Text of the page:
I’ve just finished given this site a massive overhaul.
It’s got a new lick of paint, the old design had been around since the site launched in 2002 so a re-design was well overdue (a 4 year old design is ancient by Internet standards!).
It’s also had some major surgery under the hood too.
I’ve essentially ripped out the existing home-brewed persistence layer and replaced it with hibernate.
This really was as painful as it sounded and I wouldn’t really recommend it to anyone.
I did it for two reasons.
The main reason being that hibernate looks good on my CV. 🙂
The second reason was that my home-brew persistence layer was, errr, a bit shit.
My existing persistence layer was very simple, it read the entire database into its cache at start-up then never touched it again apart from writing new data (whereupon it refreshed its cache).
It’s a simple but effective approach.
However, it’s not particularly scalable and the site was feeling the strain as data grew.
Hibernate of course is a completely different animal.
Once I’d finished plumbing it in and got a working site I then set about making it efficient.
I didn’t want to replicate the old system of trying to cache everything, I wanted a balance between speed and memory usage.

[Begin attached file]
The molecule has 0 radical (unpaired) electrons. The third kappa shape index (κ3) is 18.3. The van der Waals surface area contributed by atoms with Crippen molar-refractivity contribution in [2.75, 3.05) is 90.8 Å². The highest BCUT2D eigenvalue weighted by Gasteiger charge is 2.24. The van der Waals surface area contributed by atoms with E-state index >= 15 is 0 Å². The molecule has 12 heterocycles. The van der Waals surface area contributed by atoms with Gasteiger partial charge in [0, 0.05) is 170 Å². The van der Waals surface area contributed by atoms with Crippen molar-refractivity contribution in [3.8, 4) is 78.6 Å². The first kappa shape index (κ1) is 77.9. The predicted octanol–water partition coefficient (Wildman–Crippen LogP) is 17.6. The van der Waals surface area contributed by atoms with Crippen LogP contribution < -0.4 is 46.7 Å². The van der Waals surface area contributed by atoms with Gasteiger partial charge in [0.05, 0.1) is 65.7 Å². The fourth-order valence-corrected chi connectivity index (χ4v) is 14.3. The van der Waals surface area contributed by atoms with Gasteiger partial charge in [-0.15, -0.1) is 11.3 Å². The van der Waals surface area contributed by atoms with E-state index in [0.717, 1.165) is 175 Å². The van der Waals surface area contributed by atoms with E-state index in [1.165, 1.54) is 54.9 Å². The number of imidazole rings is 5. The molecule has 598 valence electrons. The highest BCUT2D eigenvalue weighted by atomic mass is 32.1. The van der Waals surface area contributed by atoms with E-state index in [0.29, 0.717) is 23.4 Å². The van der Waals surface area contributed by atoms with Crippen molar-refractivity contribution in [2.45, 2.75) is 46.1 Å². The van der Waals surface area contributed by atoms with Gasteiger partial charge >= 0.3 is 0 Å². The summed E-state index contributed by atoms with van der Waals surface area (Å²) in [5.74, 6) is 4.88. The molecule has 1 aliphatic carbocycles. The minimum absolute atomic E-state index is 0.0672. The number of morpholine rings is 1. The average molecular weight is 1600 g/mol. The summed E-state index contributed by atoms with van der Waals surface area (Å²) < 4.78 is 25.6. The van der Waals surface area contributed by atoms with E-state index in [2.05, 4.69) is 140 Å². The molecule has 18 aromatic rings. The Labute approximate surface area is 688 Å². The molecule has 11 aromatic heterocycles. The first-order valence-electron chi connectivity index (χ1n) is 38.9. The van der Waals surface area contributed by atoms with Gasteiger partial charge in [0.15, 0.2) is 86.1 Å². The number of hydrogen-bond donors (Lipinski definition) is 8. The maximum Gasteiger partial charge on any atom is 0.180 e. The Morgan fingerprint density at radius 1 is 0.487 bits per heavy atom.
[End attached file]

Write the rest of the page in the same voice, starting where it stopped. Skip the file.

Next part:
This involved a lot of fine tuning, reading of the Hibernate manual and a copy of Hibernate In Action which I borrowed from work.
I think I have struck that balance now, the main sections of the site are read from the cache but the cache has limits set so that it doesn’t try to cache everything.
The other important thing I set up was a reporting page where I could view the sizes of the various caches to enable future tuning.
As for my thoughts on Hibernate – I’m reasonably happy with it.
When someone at work first told me about it they sang its praises to the limit and talked about its many powerful features and how it was so easy to work with.
They were sort of right, it is powerful, and does have some nice features. It’s also easy to work with. If you don’t care about performance.
If you want Hibernate to work efficiently and scale well you need to spend time learning how it works so that you can tune it properly.
I think I have done that to some degree but I’ll be monitoring cache performance over the coming weeks to see how it shapes up.